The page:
For mobility impaired to ask re ship

This item appears on page 28 of the May 2010 issue.

ITN asked for those who are mobility challenged and enjoy cruising to write in (Feb. ’10, pg. 68).

My husband, Leon, and I have taken many cruises, on both large and small ships, the most recent one a Mediterranean cruise in October ’08. Leon uses a wheelchair and we normally book a handicapped cabin.

In our experience, so far as space available in which to move around, the cabins on Celebrity and Princess ships were more wheelchair-friendly than Carnival’s.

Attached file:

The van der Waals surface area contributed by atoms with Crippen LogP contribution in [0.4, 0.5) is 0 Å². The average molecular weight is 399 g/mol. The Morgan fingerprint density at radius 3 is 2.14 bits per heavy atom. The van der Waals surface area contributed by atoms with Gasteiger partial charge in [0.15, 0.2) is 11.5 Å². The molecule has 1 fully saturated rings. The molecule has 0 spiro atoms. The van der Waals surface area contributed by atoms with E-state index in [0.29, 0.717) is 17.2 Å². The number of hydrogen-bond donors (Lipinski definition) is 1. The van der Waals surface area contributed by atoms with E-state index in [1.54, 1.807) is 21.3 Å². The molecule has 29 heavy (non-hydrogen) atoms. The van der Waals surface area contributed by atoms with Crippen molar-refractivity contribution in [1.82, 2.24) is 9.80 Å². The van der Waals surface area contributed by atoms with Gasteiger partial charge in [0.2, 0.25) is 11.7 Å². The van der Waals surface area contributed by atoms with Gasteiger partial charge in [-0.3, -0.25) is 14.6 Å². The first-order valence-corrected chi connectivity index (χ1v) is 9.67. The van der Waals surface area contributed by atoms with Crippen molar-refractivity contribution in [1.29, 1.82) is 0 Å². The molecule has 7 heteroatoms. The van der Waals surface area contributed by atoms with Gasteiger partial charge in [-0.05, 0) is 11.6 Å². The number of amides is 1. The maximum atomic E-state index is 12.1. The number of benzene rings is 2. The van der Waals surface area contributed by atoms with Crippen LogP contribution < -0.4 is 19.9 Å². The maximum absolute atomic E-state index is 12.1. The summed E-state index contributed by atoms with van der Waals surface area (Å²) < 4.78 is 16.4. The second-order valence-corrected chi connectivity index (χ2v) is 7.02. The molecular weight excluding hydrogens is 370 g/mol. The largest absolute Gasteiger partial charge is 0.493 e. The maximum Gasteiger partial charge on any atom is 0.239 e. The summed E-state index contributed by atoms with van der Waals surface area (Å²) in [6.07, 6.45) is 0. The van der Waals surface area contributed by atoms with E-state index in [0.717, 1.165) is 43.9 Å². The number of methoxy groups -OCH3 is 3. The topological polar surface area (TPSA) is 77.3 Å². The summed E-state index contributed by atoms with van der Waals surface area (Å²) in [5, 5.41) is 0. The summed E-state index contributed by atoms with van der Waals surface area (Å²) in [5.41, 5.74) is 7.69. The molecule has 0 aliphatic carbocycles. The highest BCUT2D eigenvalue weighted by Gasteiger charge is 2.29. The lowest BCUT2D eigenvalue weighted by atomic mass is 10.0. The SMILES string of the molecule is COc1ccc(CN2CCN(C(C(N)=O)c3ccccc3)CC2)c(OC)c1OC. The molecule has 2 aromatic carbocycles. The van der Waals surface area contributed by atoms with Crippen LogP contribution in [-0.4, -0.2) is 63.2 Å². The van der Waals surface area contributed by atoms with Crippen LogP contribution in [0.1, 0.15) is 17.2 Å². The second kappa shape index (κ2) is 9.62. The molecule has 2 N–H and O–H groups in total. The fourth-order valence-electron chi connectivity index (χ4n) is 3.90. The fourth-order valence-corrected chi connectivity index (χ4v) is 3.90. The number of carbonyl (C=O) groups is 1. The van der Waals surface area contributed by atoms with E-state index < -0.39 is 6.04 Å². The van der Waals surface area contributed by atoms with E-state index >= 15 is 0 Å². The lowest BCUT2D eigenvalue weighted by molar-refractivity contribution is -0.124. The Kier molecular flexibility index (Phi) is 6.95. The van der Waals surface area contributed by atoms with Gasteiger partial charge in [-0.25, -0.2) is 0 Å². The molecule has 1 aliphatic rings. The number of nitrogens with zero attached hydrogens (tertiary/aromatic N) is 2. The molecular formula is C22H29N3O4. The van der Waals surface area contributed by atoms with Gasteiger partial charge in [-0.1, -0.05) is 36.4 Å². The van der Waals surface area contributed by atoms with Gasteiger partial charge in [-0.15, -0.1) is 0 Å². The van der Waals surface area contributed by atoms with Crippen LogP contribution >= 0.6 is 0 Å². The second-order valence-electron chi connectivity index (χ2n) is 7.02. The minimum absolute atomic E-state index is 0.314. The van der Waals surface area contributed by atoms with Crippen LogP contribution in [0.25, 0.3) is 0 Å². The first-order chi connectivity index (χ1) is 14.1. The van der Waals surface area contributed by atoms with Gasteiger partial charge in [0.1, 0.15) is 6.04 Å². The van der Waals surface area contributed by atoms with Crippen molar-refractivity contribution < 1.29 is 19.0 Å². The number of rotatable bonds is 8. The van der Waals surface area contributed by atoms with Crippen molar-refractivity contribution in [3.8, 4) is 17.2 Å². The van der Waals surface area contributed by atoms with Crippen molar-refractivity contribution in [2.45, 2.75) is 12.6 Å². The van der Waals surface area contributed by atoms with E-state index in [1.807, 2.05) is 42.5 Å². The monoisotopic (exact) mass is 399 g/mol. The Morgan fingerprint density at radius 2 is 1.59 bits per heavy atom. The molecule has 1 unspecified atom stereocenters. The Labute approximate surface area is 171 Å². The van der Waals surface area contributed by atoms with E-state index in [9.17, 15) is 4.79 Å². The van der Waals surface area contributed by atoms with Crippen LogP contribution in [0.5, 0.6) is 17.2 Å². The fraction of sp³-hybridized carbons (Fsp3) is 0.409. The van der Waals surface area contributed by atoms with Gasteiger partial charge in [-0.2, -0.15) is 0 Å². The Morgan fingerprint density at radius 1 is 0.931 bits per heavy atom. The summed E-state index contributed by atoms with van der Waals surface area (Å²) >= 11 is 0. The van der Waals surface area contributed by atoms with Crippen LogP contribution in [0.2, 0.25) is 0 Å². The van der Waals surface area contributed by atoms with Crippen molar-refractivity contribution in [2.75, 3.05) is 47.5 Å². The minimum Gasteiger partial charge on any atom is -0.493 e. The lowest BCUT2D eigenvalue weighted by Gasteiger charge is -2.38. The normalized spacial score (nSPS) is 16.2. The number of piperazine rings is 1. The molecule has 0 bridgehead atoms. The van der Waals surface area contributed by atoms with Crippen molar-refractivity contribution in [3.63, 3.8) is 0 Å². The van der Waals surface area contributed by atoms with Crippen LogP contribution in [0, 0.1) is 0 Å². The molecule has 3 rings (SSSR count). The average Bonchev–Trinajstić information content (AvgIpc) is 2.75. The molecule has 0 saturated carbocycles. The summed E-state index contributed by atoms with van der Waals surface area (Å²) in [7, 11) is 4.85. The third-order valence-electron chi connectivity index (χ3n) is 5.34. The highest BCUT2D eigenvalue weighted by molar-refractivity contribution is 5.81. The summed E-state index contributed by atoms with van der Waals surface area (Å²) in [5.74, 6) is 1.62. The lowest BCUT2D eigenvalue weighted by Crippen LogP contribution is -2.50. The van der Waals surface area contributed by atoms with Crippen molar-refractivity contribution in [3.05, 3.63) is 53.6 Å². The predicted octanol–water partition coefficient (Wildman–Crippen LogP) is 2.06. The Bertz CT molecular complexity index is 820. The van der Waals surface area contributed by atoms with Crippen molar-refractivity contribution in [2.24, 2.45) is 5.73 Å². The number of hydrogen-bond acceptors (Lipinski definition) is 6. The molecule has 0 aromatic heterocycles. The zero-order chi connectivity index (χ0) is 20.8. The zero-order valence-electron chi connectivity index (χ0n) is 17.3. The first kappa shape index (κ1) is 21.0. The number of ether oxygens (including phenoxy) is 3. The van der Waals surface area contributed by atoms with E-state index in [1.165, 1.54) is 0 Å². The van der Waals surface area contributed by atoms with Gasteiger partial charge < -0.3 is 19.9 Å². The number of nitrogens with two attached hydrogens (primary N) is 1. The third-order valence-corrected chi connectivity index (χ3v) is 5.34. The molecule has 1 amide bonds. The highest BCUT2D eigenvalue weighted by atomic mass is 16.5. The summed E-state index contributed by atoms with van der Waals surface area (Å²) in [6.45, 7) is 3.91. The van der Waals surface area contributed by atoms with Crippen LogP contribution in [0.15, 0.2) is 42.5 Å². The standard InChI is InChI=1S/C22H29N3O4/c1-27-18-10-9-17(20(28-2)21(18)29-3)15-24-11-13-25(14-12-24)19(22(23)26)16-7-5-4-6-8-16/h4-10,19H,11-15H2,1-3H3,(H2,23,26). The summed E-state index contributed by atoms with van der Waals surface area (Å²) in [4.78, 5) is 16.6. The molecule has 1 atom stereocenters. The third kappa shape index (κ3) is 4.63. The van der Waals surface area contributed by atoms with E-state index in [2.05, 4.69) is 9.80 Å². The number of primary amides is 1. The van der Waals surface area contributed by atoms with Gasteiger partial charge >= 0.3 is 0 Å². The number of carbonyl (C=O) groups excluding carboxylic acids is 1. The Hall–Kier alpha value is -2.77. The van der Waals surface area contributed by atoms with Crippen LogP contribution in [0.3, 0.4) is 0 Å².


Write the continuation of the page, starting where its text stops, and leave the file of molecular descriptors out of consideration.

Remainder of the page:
Here are the things to look out for:

• distance from your cabin to the dining room (people with walkers or canes will tire out very quickly).

• public rooms, especially restrooms, that are accessible.

• doorways wide enough to accommodate wheelchairs.

• steps into the cabin and bathroom.

• on river cruises, accessibility to all decks via an elevator.

Here are some of the things to check for regarding shore excursions:

• accessible buses (these are mostly nonexistent).

• help up and down ramps (this is usually available).

• accessible ports. (In Belgrade, the port was okay, but there were lots of stairs to reach the street.)

• Cobblestones (this prevented us from leaving the ship in Greece and at most ports in Italy).

We have found that cruising is the best way for us to travel and we encourage others to try it.


San Diego, CA